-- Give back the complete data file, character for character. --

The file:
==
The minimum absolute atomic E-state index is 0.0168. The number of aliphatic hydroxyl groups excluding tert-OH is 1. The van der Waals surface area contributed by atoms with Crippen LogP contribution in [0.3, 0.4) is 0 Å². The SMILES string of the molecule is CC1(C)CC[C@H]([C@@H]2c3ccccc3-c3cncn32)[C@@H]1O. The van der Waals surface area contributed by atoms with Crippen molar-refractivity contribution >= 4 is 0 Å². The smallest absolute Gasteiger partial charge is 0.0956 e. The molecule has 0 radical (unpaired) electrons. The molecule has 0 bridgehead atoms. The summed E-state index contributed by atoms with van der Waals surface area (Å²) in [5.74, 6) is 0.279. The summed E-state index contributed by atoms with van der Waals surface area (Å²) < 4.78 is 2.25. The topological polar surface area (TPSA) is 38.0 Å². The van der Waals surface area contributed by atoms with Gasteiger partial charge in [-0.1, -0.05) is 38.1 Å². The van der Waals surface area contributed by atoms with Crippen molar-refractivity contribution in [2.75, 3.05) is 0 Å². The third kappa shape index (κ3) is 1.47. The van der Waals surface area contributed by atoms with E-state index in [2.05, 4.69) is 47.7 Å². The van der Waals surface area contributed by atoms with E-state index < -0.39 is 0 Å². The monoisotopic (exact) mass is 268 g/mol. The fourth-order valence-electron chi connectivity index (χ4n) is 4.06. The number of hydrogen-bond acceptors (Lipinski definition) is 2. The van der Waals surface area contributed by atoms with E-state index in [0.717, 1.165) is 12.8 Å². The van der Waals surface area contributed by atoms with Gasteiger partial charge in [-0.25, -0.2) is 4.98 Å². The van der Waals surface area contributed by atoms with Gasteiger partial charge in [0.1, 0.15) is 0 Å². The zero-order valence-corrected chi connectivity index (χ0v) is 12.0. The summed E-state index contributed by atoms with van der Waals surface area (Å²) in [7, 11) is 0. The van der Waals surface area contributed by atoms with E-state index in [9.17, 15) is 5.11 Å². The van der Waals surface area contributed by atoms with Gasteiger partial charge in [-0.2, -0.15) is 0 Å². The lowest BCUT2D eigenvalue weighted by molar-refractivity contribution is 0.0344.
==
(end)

The minimum absolute atomic E-state index is 0.0168. The number of aliphatic hydroxyl groups excluding tert-OH is 1. The van der Waals surface area contributed by atoms with Crippen LogP contribution in [0.3, 0.4) is 0 Å². The SMILES string of the molecule is CC1(C)CC[C@H]([C@@H]2c3ccccc3-c3cncn32)[C@@H]1O. The van der Waals surface area contributed by atoms with Crippen molar-refractivity contribution >= 4 is 0 Å². The smallest absolute Gasteiger partial charge is 0.0956 e. The molecule has 0 radical (unpaired) electrons. The molecule has 0 bridgehead atoms. The summed E-state index contributed by atoms with van der Waals surface area (Å²) in [5.74, 6) is 0.279. The summed E-state index contributed by atoms with van der Waals surface area (Å²) < 4.78 is 2.25. The topological polar surface area (TPSA) is 38.0 Å². The van der Waals surface area contributed by atoms with Gasteiger partial charge in [-0.1, -0.05) is 38.1 Å². The van der Waals surface area contributed by atoms with Crippen molar-refractivity contribution in [2.75, 3.05) is 0 Å². The third kappa shape index (κ3) is 1.47. The van der Waals surface area contributed by atoms with E-state index in [2.05, 4.69) is 47.7 Å². The van der Waals surface area contributed by atoms with E-state index < -0.39 is 0 Å². The monoisotopic (exact) mass is 268 g/mol. The fourth-order valence-electron chi connectivity index (χ4n) is 4.06. The number of hydrogen-bond acceptors (Lipinski definition) is 2. The van der Waals surface area contributed by atoms with E-state index in [0.717, 1.165) is 12.8 Å². The van der Waals surface area contributed by atoms with Gasteiger partial charge in [-0.25, -0.2) is 4.98 Å². The van der Waals surface area contributed by atoms with Gasteiger partial charge in [0.1, 0.15) is 0 Å². The zero-order valence-corrected chi connectivity index (χ0v) is 12.0. The summed E-state index contributed by atoms with van der Waals surface area (Å²) in [7, 11) is 0. The van der Waals surface area contributed by atoms with E-state index in [9.17, 15) is 5.11 Å². The van der Waals surface area contributed by atoms with Gasteiger partial charge in [-0.2, -0.15) is 0 Å². The lowest BCUT2D eigenvalue weighted by molar-refractivity contribution is 0.0344.